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  1. #41
    jenxin is offline Member
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    No i believe i hard coded it for those. I'm trying to just hard code the entire way.. :|

  2. #42
    gcalvin is offline Senior Member
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    I know it feels like time wasted, but it isn't. Write void setValueAtSquare(int square, char value), char getValueAtSquare(int square), and write a int getSquareWithValue(char value) method for good measure. You still need to be able to validate moves, but you could write it as boolean moveValid(int letterSquare, int spaceSquare) instead of what I suggested earlier. Doing it that way would allow you to do it as a switch instead of if/else.

    -Gary-

  3. #43
    jenxin is offline Member
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    how do I choose the square if the squares are char's tho? My brain is has been exhausted.. =[

  4. #44
    jenxin is offline Member
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    I'm pretty sure I have it almost done, i'm just wondering why the check script isn't working correctly. I believe its the way I typed it..

  5. #45
    gcalvin is offline Senior Member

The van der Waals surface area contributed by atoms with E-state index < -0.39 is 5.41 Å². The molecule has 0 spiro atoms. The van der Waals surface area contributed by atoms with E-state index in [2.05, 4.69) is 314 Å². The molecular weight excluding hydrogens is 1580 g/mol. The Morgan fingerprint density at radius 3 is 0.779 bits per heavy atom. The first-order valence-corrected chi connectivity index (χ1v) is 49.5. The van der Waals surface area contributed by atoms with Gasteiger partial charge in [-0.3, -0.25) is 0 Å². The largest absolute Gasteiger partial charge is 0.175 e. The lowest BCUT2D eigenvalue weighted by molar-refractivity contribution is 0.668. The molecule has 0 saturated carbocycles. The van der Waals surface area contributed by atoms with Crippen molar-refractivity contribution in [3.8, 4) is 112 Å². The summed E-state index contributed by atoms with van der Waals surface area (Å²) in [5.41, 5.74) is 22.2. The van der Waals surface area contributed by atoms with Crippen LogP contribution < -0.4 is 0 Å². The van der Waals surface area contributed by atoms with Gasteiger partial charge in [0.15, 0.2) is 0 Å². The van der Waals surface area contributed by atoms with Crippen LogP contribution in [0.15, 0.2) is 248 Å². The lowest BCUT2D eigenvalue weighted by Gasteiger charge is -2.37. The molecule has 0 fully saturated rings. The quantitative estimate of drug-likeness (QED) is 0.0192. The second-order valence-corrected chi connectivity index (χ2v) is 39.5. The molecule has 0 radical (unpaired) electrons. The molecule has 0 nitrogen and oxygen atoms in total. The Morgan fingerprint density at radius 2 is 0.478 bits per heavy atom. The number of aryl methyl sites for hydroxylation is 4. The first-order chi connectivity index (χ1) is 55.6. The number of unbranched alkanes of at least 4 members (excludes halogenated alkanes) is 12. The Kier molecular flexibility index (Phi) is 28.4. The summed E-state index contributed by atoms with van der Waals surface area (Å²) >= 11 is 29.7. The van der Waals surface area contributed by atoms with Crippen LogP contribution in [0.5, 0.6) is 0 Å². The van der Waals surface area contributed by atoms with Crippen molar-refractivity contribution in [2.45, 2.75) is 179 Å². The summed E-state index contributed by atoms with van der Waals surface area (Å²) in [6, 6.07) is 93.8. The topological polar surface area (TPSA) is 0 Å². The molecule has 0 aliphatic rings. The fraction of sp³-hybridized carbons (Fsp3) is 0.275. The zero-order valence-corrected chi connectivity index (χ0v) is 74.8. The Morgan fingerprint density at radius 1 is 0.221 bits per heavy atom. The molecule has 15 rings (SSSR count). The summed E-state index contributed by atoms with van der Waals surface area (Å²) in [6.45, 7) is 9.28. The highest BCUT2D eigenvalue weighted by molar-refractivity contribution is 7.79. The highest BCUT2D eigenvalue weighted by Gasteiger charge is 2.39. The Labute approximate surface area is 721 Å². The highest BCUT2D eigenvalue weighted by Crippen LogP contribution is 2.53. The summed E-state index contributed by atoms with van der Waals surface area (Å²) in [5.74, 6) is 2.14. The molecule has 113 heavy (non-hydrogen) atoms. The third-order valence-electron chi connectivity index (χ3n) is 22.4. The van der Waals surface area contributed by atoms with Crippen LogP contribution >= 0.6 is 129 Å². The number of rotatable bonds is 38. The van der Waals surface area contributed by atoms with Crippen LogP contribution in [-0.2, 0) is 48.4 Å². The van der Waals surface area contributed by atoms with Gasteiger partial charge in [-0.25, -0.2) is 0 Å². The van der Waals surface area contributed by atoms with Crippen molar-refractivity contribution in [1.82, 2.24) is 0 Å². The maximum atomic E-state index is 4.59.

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    Squares aren't chars. Squares are your 25 variables, and you can have a one-to-one correspondence with ints by using switch statements. Squares hold chars. The Magic Squares example demonstrates how to do the set and get methods. You have to do some thinking to write getSquareWithValue() but it's pretty simple.

    -Gary-

  6. #46
    gcalvin is offline Senior Member
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    Quote Originally Posted by jenxin View Post
    I'm pretty sure I have it almost done, i'm just wondering why the check script isn't working correctly. I believe its the way I typed it..
    The moveValid() method you posted only seems to be looking at one space on the board. You need to consider every square on the board.

    -Gary-

  7. #47
    jenxin is offline Member
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    Here's my moveValid method..
    Some squares work normally while some don't and some diagonal squares are also able to be moved.
    Java Code:
        private void moveValid(char d) {
            if (s1==d && (d == s2 || d == s6)){
            	moveLetter(d);}
            	
            if (s2==' ' && (d == s1 || d == s3 || d == s7)){
            	moveLetter(d);}
            	
            if (s3==' ' && (d == s2 || d == s4 || d == s8)){
            	moveLetter(d);}
            
            if (s4==' ' && (d == s3 || d == s5 || d == s9)){
            	moveLetter(d);}
            	
            if (s5==' ' && d == s4 || d == s10){
            	moveLetter(d);}
            	
            if (s6==' ' && (d == s1 || d == s7 || d == s11)){